Take a protected species under the protection of the Department of the Environment, call it a resource, increase the killing and you have the largest land-based wildlife massacre in the world.
Government Sanctioned Cruelty
The Code of Practice says baby Kangaroos, known as JOEYS CAN BE RIPPED FROM THEIR MOTHER’S SLAIN POUCH AND HIT ON THE HEAD WITH A WATER PIPE OR IRON BAR UNTIL DEAD; SHOOTERS EVEN BASH JOEYS AGAINST THEIR VEHICLE OR A TREE TRUNK.
Joeys live in their mother’s pouch for one year and then shadow her for a further year, totally two years with their mother before being old enough to become independent.
Joeys which are recently out of the pouch and still dependent on their mother for another year, flee in terror when their mothers are killed. Not old enough to live without her, they slowly die from cold, starvation, predation and maternal depravation. A MILLION OR MORE JOEYS DIE IN THIS WAY EVERY YEAR.
As stated by the AWPC: The Code of Practice is not linked to the Prevention of Cruelty to Animals Act and is legally un-enforcable. Contrary to public perception, the RSPCA does NOT monitor or police cruelty to commercially killed kangaroos.
The nature and method of slaughter cannot be ignored. It is barbaric and inhumane. Each night thousands of animals are butchered, many are maimed, the young in pouch are cruelly done away with and the young at foot are left to fend for themselves, resulting in a slow lingering death.
Researching kill ‘quota’ numbers for the amount of kangaroos permitted to be killed: in 2009 the kill quota was just under 4 million kangaroos. In addition, many kangaroos and wallabies are killed under State non-commercial ‘permit’ systems. Due to the remote locations where the commercial kangaroo shoot takes place there is no effective monitoring of animal welfare. No statistics are available for the animals that are wounded and escape only to endure a long painful death (RSPCA Report 2002.)
Kangaroos are shot in the Australian outback by spotlighting at night. One million joeys die alone. The AWPC say three aspects cause great cruelty:
1) Because head shots are attempted, these may not strike the brain, but rather seriously injure the head, including the mouth. These kangaroos escape into the scrub outside the spotlight’s beam and will take several days to die from their horrific injuries and starvation.
2) In-pouch joeys are killed by STOMPING ON THEM or BASHING THEM with a stick or AGAINST A VEHICLE. Several blows may be necessary.
3) Ex-pouch joeys are still RELIANT ON THEIR MOTHER’s milk for protein, warmth in the cold winter s nights, protection from predators, and they are dependent on their mothers for psychological support. They spend time in and out of the pouch and when their mothers are killed, they are left to fend for themselves, which they are unable to do.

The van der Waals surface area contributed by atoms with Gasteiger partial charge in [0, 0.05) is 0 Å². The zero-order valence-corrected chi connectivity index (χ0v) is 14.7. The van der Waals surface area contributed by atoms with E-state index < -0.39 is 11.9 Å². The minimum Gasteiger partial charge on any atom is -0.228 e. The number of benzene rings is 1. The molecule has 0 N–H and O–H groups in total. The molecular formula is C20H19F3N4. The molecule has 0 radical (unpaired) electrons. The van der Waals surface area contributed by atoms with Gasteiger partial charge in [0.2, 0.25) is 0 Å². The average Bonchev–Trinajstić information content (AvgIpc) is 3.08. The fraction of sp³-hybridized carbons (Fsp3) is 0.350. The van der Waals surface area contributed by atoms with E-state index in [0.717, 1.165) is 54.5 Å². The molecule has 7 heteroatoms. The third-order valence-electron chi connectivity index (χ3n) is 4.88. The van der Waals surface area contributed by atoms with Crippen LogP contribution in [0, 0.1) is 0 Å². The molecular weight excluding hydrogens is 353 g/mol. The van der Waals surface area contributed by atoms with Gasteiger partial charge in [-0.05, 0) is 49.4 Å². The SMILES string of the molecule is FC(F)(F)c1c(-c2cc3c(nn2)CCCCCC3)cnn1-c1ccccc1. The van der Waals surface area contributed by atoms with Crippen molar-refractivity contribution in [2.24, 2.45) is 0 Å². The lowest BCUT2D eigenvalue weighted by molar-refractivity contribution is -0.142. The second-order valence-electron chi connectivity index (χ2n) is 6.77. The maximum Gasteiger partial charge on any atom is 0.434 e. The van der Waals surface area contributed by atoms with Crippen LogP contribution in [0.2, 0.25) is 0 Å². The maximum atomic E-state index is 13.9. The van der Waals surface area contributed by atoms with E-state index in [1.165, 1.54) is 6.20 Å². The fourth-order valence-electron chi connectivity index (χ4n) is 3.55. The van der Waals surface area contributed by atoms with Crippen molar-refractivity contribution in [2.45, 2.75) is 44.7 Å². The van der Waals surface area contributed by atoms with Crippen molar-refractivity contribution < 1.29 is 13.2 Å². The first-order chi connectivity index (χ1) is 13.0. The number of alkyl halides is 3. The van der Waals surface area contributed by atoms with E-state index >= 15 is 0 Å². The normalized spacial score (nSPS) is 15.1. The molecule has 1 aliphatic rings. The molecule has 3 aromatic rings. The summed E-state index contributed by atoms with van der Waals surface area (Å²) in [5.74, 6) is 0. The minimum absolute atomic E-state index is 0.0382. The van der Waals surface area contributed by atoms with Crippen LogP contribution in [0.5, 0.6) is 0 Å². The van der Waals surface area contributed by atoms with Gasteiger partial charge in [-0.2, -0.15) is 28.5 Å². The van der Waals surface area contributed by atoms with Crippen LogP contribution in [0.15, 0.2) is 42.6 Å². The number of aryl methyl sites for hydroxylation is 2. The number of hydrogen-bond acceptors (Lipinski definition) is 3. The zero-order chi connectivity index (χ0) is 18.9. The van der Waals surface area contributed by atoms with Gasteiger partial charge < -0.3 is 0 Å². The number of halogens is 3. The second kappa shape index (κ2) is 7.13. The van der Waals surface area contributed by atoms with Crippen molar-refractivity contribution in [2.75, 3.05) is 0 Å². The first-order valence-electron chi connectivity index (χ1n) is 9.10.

The kangaroo killing and game meat lobby can no longer conceal the extreme BRUTALITY of their trade. For years we have been calling for an end to this industry which causes the lingering death of 1,000,000 joeys.
Skin Only Shooting
Aside from the cruelty which is inherent in the commercial kangaroo killing industry, one land holder in Western NSW has described pitting which is the digging of pits to bury kangaroos that have been killed illegally. These same land holders want to legally increase their income by skin only shooting which is more cruel than the carcass trade. They can shoot the kangaroos inhumanely as long as the skin itself is not damaged for the export markets and it is not detected (impossible to police).
Skin only shooting is not only more cruel but it is also open to many illegal abuses. Kangaroos are killed primarily for their leather and skins. Many millions of kangaroos are killed for the shoe leather trade to Italy and the USA.
The kangaroo killing industry supplies leather for soccer cleats, handbags and baseball mitts, which is fueling the slaughter of millions of kangaroos and their babies every year. 6.9 million kangaroos will be shot this year – it is the biggest wildlife massacre in the world and it must be stopped, say AWPC.
Adidas is far and away the leader in ‘premier’ soccer cleats, with 70 percent of the market worldwide and by heavily marketing its highly-priced, kangaroo-skin, Predator football boots around the world. Headline stars such as David Beckham encourage the brutality by wearing and promoting Predator boots.
It is vital to the survival of kangaroos that we stop the trade in their skins, especially for the manufacturing of soccer cleats. According to Australia’s leading tanners of kangaroo leather, Parker Tanning, manufacturers prefer to use the largest skins to make athletic footwear. These skins come from the large red males who take TEN YEARS TO REACH ALPHA STATUS and are being continually massacred so few survive to pass on their superior genes to the next generation.